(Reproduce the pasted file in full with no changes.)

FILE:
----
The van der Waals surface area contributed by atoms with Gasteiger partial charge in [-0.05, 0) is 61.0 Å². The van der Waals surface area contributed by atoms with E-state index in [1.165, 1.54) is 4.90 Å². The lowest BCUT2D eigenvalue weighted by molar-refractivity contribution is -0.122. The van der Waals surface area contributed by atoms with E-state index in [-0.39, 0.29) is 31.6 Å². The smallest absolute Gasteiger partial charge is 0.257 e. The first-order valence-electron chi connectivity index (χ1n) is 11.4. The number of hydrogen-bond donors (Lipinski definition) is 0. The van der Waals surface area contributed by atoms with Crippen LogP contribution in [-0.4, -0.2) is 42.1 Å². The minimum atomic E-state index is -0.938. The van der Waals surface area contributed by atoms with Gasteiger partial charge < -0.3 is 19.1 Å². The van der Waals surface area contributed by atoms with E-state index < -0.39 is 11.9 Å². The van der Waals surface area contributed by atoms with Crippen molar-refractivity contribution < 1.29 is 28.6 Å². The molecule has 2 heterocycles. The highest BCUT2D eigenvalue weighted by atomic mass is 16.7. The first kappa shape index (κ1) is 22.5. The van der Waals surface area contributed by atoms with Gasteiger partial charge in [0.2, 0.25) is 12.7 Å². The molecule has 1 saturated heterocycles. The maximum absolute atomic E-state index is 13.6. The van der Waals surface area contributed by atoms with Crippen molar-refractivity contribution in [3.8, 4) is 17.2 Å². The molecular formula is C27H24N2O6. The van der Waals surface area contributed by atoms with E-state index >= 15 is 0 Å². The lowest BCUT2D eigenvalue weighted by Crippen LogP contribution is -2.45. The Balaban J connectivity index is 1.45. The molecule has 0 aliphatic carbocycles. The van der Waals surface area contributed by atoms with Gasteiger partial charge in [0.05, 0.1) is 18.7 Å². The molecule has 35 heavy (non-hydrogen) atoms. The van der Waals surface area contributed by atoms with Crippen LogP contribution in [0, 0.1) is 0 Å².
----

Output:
The van der Waals surface area contributed by atoms with Gasteiger partial charge in [-0.05, 0) is 61.0 Å². The van der Waals surface area contributed by atoms with E-state index in [1.165, 1.54) is 4.90 Å². The lowest BCUT2D eigenvalue weighted by molar-refractivity contribution is -0.122. The van der Waals surface area contributed by atoms with E-state index in [-0.39, 0.29) is 31.6 Å². The smallest absolute Gasteiger partial charge is 0.257 e. The first-order valence-electron chi connectivity index (χ1n) is 11.4. The number of hydrogen-bond donors (Lipinski definition) is 0. The van der Waals surface area contributed by atoms with Crippen LogP contribution in [-0.4, -0.2) is 42.1 Å². The minimum atomic E-state index is -0.938. The van der Waals surface area contributed by atoms with Gasteiger partial charge < -0.3 is 19.1 Å². The van der Waals surface area contributed by atoms with E-state index < -0.39 is 11.9 Å². The van der Waals surface area contributed by atoms with Crippen molar-refractivity contribution < 1.29 is 28.6 Å². The molecule has 2 heterocycles. The highest BCUT2D eigenvalue weighted by atomic mass is 16.7. The first kappa shape index (κ1) is 22.5. The van der Waals surface area contributed by atoms with Gasteiger partial charge in [0.2, 0.25) is 12.7 Å². The molecule has 1 saturated heterocycles. The maximum absolute atomic E-state index is 13.6. The van der Waals surface area contributed by atoms with Crippen molar-refractivity contribution in [3.8, 4) is 17.2 Å². The molecular formula is C27H24N2O6. The van der Waals surface area contributed by atoms with E-state index >= 15 is 0 Å². The lowest BCUT2D eigenvalue weighted by Crippen LogP contribution is -2.45. The Balaban J connectivity index is 1.45. The molecule has 0 aliphatic carbocycles. The van der Waals surface area contributed by atoms with Gasteiger partial charge in [0.05, 0.1) is 18.7 Å². The molecule has 35 heavy (non-hydrogen) atoms. The van der Waals surface area contributed by atoms with Crippen LogP contribution in [0, 0.1) is 0 Å².